Developing a holistic approach that conditions the entire swimmer has been my passion from day one, and "The Swimming Triangle" represents my passion brought to life. My hope is to inspire coaches to follow my lead. As a result, a greater number of swimmers will be rewarded for their efforts, and experience success on a far greater level.
The amount of swimming information available today on the web, video, and print is overwhelming. "The Swimming Triangle" channels a good deal of this information into a ready-made approach.
Over the years, I've developed a small network of like-minded coaches who also believe in a holistic approach. Hopefully, you, the reader, will recognize its value and become one of us.
~ Nick Baker
Founder, Peak Performance Swim Camp
The Swimming Triangle: A Holistic Approach to Competitive Swimming, is a unique, innovative, and essential guide to achieving superior mental, technical, and physical fitness in one of the world's greatest sports. Whether you're a coach or a swimmer, former Olympic coach Nick Baker's wholly integrated approach can help you maximize your true potential. In this book Coach Baker offers proven, results-oriented methods for gaining—and keeping—a competitive edge, including:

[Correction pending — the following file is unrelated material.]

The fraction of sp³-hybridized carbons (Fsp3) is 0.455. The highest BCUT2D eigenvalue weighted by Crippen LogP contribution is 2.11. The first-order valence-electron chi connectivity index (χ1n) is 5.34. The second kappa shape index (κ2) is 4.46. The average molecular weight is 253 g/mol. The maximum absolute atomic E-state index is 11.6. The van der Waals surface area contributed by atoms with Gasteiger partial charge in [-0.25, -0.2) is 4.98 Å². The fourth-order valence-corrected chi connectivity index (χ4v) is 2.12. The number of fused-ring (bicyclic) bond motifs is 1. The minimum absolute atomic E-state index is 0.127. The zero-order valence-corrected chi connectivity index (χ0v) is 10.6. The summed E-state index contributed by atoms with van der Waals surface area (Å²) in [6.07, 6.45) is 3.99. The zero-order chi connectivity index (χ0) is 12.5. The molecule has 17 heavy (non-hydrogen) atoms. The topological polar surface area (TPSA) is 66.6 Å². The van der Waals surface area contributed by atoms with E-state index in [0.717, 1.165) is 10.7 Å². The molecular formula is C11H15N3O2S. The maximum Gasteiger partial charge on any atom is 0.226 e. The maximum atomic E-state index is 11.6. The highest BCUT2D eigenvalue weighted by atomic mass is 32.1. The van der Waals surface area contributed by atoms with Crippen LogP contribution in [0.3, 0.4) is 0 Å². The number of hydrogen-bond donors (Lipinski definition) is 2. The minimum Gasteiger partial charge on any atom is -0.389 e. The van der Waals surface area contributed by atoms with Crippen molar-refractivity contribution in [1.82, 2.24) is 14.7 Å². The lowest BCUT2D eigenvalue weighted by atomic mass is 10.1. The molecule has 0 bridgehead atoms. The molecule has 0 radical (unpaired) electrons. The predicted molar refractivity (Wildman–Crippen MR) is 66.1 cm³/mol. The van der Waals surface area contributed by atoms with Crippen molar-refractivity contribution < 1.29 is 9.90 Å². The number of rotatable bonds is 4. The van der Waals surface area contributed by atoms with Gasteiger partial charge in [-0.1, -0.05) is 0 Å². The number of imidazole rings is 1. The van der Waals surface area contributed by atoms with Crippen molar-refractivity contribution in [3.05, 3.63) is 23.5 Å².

75 winning mental concepts to use in training and competition 75 elite-level technical concepts A complete breakdown of all starts, strokes, turns, and finishes More than 100 stroke errors to avoid 100 progressive stroke drills 30 sample practices for novice-, junior-, and senior-level swimmers Intensive dry-land training circuits More than 100 strength and flexibility exercises
"A turtle can only make progress by sticking its neck out of its shell. The same holds true for a swimmer. Progress can only be made provided they're willing to 'stick their neck out.' This all-important attitude is common among elite level swimmers. In order to cultivate it, a swimmer must feel free to risk in practice and competition, regardless of the outcome."More mental concepts
"If one were to roll a car tire down the road, it would remain upright as long as it traveled above a certain speed. As the speed dropped, the rate of forward movement would decrease, while the amount of side-to-side movement or wobble would increase. The same thing happens to a swimmer when they perform a stroke too slowly. In the case of backstroke and freestyle, they spend more time going side-to-side, and in the case butterfly and breaststroke, they spend more time going up and down. Left unchecked, these undesired movements create a variety of bad technical habits."More technical concepts
"Swimmers are in constant need of start, turn, and finish work. In a holistic approach, these all-important racing skills are the daily focus of warm up. Some coaches may find this rather unorthodox; but given the dynamic nature of starts, turns and finishes, it can be an extremely effective way to warm up. It also ensures that starts, turns and finishes are not overlooked."More physical concepts
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